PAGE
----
John Fogerty is the Great Neutralizer.
At one point during his show at Deer Valley‘s amphitheater last night, I looked around and saw kids skipping around the grass, teenage hipsters swaying arm in arm, college kids raising their Solo cups to the sky, middle-aged women clinking plastic wine glasses, grey-bearded bikers dancing with each other- and every single one of them was singing along to Bad Moon Rising, word for word.
John got a text from a friend that morning, asking if we would take two concert tickets he couldn’t use. We looked at each other and shrugged. Who doesn’t love a little Creedence Clearwater Revival? We started singing, “Doo doo doo- lookin’ out my back door…” and anticipated the fun evening ahead.
Being our second outdoor picnic event in two days, we decided to keep it simple and picked up a couple of wood-fired pizzas from Vinto on the way. When we got to Deer Valley Resort, the hillside was already a sea of people. Classic rock tunes played from the speakers and I saw more than a few tie-dye shirts. The weather was ideal. This was going to be fun.
Deer Valley is the fanciest of the ski resorts in Park City (read: most expensive). I have no idea if the experience lives up to the hype because they are a skiers-only mountain, and I snowboard. But in years past, I’ve gotten to see some great acts on stage in the summertime, from Jimmy Cliff to Bob Dylan. We set up shop for the second night in a row and took in the views from the top of the hill.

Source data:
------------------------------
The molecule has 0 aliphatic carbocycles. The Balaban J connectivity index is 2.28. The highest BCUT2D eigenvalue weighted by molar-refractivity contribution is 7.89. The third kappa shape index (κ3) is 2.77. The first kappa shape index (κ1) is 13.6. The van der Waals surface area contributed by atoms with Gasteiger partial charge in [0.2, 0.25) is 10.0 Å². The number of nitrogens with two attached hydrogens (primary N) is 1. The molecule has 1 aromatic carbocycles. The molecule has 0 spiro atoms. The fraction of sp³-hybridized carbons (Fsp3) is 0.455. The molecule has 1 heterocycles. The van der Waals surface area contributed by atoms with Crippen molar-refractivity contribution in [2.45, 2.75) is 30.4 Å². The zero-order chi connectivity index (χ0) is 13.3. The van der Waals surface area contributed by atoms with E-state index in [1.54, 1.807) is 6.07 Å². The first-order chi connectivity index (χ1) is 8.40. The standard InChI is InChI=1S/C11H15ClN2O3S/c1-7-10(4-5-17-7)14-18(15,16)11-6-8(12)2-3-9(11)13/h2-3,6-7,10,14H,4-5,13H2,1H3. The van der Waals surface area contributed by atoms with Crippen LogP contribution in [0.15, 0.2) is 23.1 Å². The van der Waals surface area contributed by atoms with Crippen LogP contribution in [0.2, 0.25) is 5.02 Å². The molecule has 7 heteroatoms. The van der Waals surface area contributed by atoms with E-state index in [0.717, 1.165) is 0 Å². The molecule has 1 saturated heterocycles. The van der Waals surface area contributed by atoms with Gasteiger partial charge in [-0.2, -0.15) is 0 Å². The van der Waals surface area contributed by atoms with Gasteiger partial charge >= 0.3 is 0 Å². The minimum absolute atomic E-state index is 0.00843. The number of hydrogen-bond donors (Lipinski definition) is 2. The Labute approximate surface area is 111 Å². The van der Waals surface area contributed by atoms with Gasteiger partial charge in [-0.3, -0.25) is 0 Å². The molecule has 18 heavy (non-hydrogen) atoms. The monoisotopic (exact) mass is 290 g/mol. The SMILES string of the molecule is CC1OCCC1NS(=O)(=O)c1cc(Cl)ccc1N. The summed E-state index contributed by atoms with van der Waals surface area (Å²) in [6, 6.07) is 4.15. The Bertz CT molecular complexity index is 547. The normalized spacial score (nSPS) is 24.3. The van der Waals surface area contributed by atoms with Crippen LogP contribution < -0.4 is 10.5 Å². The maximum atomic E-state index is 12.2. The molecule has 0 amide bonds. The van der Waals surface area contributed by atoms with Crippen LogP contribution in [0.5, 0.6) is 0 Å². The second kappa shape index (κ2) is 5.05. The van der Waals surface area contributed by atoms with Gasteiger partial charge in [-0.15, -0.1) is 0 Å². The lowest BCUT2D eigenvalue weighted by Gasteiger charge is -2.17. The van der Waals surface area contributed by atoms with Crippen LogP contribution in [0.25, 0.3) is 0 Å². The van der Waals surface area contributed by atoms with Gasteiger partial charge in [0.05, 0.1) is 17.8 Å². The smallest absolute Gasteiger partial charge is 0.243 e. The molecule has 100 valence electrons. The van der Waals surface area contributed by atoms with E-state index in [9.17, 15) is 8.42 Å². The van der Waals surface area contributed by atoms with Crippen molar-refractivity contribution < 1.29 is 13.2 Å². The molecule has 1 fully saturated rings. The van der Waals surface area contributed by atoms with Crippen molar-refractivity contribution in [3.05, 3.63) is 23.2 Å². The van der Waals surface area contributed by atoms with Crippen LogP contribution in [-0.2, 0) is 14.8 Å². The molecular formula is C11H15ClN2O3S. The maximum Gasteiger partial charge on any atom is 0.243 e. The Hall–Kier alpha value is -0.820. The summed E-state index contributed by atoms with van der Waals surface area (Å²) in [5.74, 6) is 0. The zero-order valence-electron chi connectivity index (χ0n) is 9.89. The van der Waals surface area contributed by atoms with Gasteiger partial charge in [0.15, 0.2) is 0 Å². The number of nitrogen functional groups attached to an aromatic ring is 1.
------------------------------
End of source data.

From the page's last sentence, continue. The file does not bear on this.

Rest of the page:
After an evening spent shivering through an outdoor movie the night before, we packed for coziness. Extra blanket? Check. Puffy coats? Check. Hat, just in case? Check. And we wore real shoes. But with the sun still shining warmly on the hillside, we kicked them off and enjoyed a barefoot summer supper.
When the show started, the whole audience rose to their feet. John Fogerty seems to have discovered the Fountain of Youth, looking far less weathered than I expected. Prior to the show, I had read about a CCR feud that lasted for years, during which Mr. Fogerty refused to sing any of the band’s hits. Thankfully, that is no longer the case. Song after song, he rocked them. Proud Mary. Down on the Corner. Born on the Bayou. Lodi. Fortunate Son. Suzie Q. Tunes so familiar, they could be American anthems. Do bands even make music anymore that will be sung by people of all ages 40 years from now?
As the day began to fade, the sun painted some color onto a few passing clouds. We finally put on socks and shoes and sweaters, but John Fogerty played on. People of every age continued to dance and sing into the night, shouting out their requests between songs.
My advice to struggling high school teachers, parents battling their kids, desperate politicians…Want to bridge the generation gap?
Just play a little Creedence. Music is magic.